We stopped at an abandoned cafe with a well and a group of locals skinning still warm goats. There was a sign that read “Hotel” and I was expecting the worst. Many people are notorious for “highly recommending” certain hotels. This was just an innocent tea stop, and it provided me and Jenny with our first good look at Afghanistan. The leaking well provided everyone with cold, dirty water. I got sucked into it, and it cooled really well. We shared a 25-cent watermelon that was devoured by my weak, hungry body. I felt like I really offended myself by not eating so much. For two days, I forgot any real meals and just drank a pop and sucked on the watermelon. I decided from now on to eat well and stay in good hotels for my mental and physical health and to keep my spirits high.

The tea house was exactly the picture I got of a tea house in Afghanistan. Old men in traditional clothes, who seemed to be working hard but doing nothing but sitting lazy, sitting on carpets on the floor drinking tea and smoking weed. The room filled with smoke and their dark glass eyes smiled. A few of us tourists joined in and I stood on top of melon peels looking out the window as if I was watching a documentary on TV. Word spread – our driver was ecstatic and the crew would be absolutely calm. What a strange community. I guess when you’re physically too far away, give up – sit in the shade and eat watermelon and drink teaAnd And smoking weed.

Returning to the hot bus, we arrived in Herat and blew upAnd “You know, this place looks really nice.” We have definitely been in a new and different culture, and Jane and I enjoyed it. I punched him on the shoulder and saidAnd Well, our journey begins now!

Herat was, as stated in our guide’s minimal information, “hard not to like”. very greenAnd As far as cities go in this part of the worldAnd And with so many parks, I immediately fell in love with Herat. Tired of cheap holes, I pressed into a first class hotel. We found Dili.

Muwafak Hotel, the most luxurious hotel in downtown Herat, was just what we needed. Central location, swimming pools, clean restaurantsAnd And free of all the scammers who suffer from cheap hotels, this will make us feel human again. I feel a little soft, but I like where I can leave my things without worrying and walk around barefoot and have an easy peace when I need it. Our double cost only 200 afghanis ($5) and we were prepared to spend more.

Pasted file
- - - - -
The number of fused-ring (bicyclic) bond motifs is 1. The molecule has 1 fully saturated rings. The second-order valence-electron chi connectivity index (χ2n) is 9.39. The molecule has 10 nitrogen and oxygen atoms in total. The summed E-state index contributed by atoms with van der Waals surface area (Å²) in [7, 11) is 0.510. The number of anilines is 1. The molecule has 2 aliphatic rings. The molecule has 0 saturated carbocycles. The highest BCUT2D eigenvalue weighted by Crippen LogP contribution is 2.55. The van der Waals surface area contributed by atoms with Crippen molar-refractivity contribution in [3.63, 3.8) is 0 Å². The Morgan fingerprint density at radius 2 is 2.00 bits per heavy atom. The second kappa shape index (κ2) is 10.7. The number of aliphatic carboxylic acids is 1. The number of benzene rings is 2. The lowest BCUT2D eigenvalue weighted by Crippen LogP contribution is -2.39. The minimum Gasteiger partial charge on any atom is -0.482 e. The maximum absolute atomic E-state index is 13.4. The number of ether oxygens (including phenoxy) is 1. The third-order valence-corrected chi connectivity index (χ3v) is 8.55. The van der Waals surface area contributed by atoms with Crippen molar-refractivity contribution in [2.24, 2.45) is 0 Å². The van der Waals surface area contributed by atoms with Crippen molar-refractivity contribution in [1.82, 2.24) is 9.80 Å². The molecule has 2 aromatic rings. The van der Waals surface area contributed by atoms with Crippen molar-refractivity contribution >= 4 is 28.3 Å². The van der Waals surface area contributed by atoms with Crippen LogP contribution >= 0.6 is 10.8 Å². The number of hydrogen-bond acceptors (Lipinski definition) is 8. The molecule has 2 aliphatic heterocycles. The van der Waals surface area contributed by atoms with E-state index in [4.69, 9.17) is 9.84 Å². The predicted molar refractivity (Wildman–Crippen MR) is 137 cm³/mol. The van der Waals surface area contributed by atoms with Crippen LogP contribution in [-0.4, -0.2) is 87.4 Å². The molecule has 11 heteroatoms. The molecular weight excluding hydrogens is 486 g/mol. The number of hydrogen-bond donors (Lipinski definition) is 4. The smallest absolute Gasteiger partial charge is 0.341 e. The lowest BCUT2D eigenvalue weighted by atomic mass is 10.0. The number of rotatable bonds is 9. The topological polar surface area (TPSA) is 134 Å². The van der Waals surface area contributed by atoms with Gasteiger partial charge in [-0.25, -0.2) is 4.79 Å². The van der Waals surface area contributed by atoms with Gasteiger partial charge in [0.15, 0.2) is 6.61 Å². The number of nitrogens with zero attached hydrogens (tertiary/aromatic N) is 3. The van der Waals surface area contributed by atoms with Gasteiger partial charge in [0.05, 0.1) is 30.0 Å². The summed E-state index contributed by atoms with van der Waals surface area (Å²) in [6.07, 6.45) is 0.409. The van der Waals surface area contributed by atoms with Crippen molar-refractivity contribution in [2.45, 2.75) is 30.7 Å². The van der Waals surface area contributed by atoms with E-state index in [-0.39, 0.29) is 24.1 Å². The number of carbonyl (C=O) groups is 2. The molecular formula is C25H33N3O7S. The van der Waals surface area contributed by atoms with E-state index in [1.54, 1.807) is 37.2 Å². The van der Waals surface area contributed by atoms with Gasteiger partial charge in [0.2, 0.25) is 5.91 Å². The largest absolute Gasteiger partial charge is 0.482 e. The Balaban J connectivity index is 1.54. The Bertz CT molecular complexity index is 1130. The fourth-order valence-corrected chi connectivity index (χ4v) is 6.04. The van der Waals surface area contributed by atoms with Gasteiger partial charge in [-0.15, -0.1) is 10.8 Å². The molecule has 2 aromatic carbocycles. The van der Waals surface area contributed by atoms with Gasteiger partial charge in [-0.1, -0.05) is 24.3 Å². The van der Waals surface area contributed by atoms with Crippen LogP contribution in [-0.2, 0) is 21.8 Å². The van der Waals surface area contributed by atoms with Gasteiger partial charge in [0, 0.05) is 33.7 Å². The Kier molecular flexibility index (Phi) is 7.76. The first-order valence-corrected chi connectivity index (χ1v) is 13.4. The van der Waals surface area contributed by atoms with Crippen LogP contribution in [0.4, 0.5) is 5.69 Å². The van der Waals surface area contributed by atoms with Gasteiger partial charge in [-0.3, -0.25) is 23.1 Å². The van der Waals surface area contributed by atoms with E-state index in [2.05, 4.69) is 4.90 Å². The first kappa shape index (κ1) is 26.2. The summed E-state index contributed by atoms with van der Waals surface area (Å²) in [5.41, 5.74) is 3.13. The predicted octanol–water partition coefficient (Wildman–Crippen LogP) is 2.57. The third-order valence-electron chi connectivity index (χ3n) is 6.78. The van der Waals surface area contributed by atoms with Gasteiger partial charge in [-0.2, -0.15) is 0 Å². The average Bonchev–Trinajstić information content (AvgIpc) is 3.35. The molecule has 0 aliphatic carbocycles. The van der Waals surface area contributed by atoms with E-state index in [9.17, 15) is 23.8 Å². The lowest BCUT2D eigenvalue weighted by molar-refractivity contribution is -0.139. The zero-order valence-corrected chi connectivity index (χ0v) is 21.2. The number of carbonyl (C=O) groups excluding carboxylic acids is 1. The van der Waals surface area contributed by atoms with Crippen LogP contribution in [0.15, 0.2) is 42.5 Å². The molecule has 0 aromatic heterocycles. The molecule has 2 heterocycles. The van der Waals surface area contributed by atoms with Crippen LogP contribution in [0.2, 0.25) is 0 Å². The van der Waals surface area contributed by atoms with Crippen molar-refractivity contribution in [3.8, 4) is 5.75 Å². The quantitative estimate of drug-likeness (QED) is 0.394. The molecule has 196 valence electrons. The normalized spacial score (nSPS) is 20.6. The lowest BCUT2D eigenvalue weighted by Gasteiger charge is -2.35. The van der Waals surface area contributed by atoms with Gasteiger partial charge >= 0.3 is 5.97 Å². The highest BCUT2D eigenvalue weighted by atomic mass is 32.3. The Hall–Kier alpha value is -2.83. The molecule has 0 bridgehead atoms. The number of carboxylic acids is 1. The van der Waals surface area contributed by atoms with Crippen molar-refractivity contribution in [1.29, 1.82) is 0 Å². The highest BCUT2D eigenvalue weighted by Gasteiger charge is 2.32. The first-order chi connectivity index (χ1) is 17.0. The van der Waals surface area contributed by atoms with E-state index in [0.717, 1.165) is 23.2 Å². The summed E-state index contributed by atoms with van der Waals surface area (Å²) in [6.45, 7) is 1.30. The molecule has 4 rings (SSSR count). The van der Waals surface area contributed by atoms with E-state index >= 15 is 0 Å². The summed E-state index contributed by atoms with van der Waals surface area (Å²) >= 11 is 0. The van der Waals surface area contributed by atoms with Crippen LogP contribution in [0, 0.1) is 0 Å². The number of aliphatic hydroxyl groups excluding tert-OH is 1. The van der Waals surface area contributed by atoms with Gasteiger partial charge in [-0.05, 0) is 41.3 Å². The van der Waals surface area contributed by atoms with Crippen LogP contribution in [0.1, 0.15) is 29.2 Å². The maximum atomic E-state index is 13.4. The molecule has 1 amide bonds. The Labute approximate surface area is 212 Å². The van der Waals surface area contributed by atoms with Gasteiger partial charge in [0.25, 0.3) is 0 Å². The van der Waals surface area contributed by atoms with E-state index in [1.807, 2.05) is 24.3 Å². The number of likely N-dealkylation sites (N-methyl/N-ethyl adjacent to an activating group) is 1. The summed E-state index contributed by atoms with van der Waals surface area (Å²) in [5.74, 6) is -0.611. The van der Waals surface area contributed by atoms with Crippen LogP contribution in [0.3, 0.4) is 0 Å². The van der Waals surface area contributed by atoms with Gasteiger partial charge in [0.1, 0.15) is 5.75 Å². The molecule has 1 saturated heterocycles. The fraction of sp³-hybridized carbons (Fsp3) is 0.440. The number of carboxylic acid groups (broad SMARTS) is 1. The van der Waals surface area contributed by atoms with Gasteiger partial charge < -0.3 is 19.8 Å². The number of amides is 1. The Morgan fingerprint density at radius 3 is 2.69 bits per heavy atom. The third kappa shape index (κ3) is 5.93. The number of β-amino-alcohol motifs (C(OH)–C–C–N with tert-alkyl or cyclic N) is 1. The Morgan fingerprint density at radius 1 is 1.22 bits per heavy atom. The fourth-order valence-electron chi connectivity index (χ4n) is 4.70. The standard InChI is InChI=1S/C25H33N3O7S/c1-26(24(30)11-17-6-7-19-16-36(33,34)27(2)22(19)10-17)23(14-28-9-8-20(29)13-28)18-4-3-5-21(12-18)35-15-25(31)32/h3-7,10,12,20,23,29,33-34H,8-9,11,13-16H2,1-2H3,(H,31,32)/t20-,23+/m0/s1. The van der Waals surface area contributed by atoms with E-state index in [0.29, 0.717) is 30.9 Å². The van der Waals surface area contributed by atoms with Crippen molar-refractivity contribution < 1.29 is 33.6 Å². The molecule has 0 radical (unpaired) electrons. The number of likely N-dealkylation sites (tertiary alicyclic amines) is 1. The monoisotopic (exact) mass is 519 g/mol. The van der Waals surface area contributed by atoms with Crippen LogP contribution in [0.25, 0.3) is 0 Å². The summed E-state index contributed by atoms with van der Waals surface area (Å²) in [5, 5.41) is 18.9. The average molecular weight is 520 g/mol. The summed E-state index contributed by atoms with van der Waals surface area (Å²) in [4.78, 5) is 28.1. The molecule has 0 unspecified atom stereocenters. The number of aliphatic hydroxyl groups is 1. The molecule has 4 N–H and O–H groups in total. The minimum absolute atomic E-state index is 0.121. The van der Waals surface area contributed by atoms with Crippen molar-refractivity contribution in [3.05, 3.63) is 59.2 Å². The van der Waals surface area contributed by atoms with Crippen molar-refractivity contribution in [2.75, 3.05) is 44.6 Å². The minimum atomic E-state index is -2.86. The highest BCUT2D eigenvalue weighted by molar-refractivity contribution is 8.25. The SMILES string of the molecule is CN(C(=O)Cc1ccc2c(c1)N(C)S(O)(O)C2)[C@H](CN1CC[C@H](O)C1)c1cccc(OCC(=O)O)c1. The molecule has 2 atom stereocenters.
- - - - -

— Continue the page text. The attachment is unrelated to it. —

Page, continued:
We had a Sprite and drove around this central square in Herat stopping at a small clothing store where Jenny and I might get some local clothes so we could go to “authentic” for the rest of the trip. Loose domestic clothes make more senseAnd They will also be fun souvenirs. Jane ended up buying a piece of weed for $1 from the man. We’ll wait and see what we do with it.

Now we’re ready to clean up and have a feast. Nice cold shower and a very enjoyable and successful time sitting on the real toilet (you don’t appreciate life’s little things like a toilet to sit on so you don’t have to). As I got out of the shower, I thought, “Wow, the diarrhea I had yesterday was just a quick little punishment for bragging about the way I’ve been traveling with hard stools for two months, and now I’m a new guy.”

Downstairs we ordered the two local specialties they serve on Saturday and noticed that the menu had a small note on each page. Since the popular revolution, all prices have been reduced by 10 afghanis. This makes each meal only 50 afghanis ($1.25) for soup, bread, rice, meat and cold water. We were thirsty and cold water attacked our discipline like a forbidden fruit. We gave it up and it was good. I can’t help but feel “suspicious” about it like I always do when I drink questionable water, but that hasn’t diminished its initial goodness. The black and green teas in good sized pots ended the meal well and I can’t believe how wonderfully everything turned out.

The people here are great, soldiers and police are on the streets in the wake of the recent revolution. Taxis decorated with flowers, drawn by horses, roam the streets. We stood on the refreshing balcony under the stars and thought the only thing that was no different about this place were the constellations.

My hair is thin, there is a/c in the hall, and a bug screen on our open window. The lamp is on, my teeth are clean, my stomach is full, I feel healthy (and I hope I can expect to be tomorrow) and I think I’m going to bed early tonight. It’s so important to live a good life and enjoy yourself, and without going through periods of misery and discomfort, you can’t really tell what it is to enjoy.